The Chinese consume tonic blends designed to strengthen the body against aging by bringing its opposing energies--its yin and yang forces--into balance. Here are some of the major tonic ingredients:

* Astragalus: This long, thin root (huangqi in Mandarin, bok kay in Cantonese), is one of the most important Chinese tonic herbs. An ingredient in many tonic soups and hundreds of herbal blends, the root is always sliced lengthwise, resulting in a long white oval framed by a ribbon of brown skin.

Astragalus is often combined with ginseng and favored for its warming properties by people who work in the cold. It is said to be a blood tonic that regulates the body's fluid metabolism. Writing in the Health News and Review last January, Daniel B. Mowrey reported that astragalus extracts can enhance the immune system's natural defense function in patients undergoing chemotherapy.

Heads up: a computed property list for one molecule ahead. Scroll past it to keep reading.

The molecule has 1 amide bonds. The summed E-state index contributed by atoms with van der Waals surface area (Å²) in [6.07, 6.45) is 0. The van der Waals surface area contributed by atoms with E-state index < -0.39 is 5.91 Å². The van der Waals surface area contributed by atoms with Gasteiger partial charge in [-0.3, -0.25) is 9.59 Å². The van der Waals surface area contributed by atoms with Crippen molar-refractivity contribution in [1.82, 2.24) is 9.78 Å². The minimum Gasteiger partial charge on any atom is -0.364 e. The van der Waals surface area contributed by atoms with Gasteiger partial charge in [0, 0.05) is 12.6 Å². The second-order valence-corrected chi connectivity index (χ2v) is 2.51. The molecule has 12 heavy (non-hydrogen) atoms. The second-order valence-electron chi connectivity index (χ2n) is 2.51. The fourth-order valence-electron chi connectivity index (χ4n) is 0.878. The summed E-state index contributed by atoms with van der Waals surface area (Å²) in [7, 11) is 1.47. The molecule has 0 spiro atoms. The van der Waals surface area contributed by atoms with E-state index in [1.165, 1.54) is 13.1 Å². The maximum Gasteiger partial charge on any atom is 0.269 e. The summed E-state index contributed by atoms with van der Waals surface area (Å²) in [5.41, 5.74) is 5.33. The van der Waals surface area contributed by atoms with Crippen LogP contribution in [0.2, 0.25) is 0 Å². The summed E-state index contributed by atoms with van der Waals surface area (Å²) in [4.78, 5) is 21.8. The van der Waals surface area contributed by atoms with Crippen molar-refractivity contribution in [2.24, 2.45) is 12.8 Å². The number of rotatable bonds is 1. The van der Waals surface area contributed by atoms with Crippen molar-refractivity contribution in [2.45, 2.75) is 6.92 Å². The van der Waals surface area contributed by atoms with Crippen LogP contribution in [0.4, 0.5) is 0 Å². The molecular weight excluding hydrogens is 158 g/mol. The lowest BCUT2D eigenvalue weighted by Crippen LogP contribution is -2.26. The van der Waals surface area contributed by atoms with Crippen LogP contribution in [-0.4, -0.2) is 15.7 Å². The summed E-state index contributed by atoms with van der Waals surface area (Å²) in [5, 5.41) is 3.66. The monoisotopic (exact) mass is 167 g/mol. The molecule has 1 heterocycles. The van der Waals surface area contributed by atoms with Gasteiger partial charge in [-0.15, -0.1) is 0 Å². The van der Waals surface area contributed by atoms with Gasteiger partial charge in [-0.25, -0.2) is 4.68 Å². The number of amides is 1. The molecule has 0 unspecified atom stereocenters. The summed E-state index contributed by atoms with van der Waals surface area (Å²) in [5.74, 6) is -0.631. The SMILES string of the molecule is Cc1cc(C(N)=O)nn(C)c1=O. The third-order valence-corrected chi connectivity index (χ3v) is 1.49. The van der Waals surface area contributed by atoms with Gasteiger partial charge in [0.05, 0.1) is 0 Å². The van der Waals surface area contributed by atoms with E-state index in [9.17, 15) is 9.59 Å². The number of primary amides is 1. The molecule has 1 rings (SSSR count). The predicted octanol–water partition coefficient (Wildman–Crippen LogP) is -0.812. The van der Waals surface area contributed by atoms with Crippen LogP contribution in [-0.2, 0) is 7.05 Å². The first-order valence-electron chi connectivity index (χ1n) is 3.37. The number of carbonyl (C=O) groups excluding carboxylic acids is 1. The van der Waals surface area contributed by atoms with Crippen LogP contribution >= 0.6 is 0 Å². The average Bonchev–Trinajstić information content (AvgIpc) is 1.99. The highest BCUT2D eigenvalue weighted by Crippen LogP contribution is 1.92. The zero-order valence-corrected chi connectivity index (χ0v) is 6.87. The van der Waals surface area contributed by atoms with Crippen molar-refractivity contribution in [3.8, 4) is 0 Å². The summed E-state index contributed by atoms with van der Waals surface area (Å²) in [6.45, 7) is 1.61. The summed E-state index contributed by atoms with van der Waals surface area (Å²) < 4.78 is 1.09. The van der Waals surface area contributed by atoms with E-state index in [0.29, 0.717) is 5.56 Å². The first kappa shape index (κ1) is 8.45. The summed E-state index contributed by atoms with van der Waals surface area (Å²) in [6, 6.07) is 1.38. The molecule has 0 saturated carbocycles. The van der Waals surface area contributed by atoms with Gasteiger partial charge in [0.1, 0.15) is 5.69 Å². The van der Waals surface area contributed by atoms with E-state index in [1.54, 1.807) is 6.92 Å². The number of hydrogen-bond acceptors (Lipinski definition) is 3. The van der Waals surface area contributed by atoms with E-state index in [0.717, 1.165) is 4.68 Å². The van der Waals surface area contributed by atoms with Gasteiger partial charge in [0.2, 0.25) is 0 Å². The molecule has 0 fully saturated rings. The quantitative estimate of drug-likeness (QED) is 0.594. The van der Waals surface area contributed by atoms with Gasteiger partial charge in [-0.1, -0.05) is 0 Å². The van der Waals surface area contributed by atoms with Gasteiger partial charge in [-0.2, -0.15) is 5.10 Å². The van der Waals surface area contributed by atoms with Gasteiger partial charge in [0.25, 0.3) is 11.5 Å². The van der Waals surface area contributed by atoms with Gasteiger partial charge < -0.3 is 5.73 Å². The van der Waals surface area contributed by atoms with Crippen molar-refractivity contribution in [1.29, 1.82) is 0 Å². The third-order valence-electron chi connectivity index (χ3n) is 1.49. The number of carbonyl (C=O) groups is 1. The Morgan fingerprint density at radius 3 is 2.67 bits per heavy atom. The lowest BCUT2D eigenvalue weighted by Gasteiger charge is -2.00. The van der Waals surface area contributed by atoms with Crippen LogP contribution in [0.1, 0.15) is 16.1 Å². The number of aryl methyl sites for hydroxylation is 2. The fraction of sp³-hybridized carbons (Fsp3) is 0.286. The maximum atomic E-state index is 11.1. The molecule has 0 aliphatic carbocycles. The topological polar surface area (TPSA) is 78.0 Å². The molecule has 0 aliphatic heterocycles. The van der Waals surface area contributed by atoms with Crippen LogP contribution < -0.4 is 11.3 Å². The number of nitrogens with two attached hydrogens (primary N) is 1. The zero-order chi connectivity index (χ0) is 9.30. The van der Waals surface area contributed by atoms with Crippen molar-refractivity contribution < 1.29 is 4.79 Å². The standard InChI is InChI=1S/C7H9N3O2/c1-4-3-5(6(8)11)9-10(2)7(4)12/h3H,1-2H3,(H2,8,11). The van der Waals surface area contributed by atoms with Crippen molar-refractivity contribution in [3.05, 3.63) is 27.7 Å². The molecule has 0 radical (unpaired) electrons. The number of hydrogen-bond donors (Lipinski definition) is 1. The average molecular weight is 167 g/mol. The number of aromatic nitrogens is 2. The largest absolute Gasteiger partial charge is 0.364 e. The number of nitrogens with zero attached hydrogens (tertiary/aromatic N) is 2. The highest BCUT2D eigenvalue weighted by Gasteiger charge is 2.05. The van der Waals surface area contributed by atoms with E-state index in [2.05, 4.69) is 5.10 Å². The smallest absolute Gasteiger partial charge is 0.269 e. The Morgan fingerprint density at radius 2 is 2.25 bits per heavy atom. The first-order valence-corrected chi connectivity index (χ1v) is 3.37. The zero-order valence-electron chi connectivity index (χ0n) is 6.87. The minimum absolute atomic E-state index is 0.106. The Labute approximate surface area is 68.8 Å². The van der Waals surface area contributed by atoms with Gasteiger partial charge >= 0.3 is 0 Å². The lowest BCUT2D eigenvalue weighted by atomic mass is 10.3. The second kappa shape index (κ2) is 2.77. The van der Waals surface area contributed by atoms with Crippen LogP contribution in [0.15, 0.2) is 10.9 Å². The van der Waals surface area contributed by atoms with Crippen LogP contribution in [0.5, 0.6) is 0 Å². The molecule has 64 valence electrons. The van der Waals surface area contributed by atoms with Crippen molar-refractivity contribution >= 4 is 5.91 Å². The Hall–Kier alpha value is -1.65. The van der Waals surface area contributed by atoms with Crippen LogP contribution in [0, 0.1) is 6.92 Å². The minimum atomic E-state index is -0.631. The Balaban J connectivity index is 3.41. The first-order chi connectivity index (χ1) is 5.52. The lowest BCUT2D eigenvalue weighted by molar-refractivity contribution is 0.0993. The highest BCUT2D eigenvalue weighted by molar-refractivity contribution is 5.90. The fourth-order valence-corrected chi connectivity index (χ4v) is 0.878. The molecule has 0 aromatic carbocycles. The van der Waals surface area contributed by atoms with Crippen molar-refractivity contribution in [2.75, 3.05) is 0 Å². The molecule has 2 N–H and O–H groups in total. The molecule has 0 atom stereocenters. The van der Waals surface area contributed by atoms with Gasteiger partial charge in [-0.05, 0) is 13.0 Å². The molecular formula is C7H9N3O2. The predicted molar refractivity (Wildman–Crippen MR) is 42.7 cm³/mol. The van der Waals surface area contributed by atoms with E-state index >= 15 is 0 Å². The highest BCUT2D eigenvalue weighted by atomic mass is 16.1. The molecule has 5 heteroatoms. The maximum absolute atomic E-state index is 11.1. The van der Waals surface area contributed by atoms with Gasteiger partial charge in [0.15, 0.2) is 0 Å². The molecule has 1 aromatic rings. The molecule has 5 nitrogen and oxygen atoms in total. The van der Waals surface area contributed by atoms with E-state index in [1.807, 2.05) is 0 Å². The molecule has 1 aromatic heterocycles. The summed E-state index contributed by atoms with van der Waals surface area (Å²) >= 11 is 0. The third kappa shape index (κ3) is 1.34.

* Chinese Angelica: Known in Chinese as danggui, this is one of the most widely used medicinal roots. Danggui is a favored blood tonic thought to be especially beneficial to women. Millions of Asian women rely on it to protect their reproductive systems.

You can buy the root whole, but most prefer slices that come either from the top or the lower part of the root. The top is considered stronger. Sweet-tasting roots are regarded as higher in quality than bitter ones.

* Codonopsis: This root, known as dangshen, is sometimes called poor man's ginseng. Codonopsis is milder than ginseng but often substitutes for it. It's a major element in many chi tonics, which, in the Chinese concept of well-being, can regulate energy through the blood, lungs and spleen. As a result, chi tonics affect the digestion, assimilation of foods and respiration. Dangshen is considered an excellent tonic for anyone in a weakened condition because it does not present the risk of over-stimulation.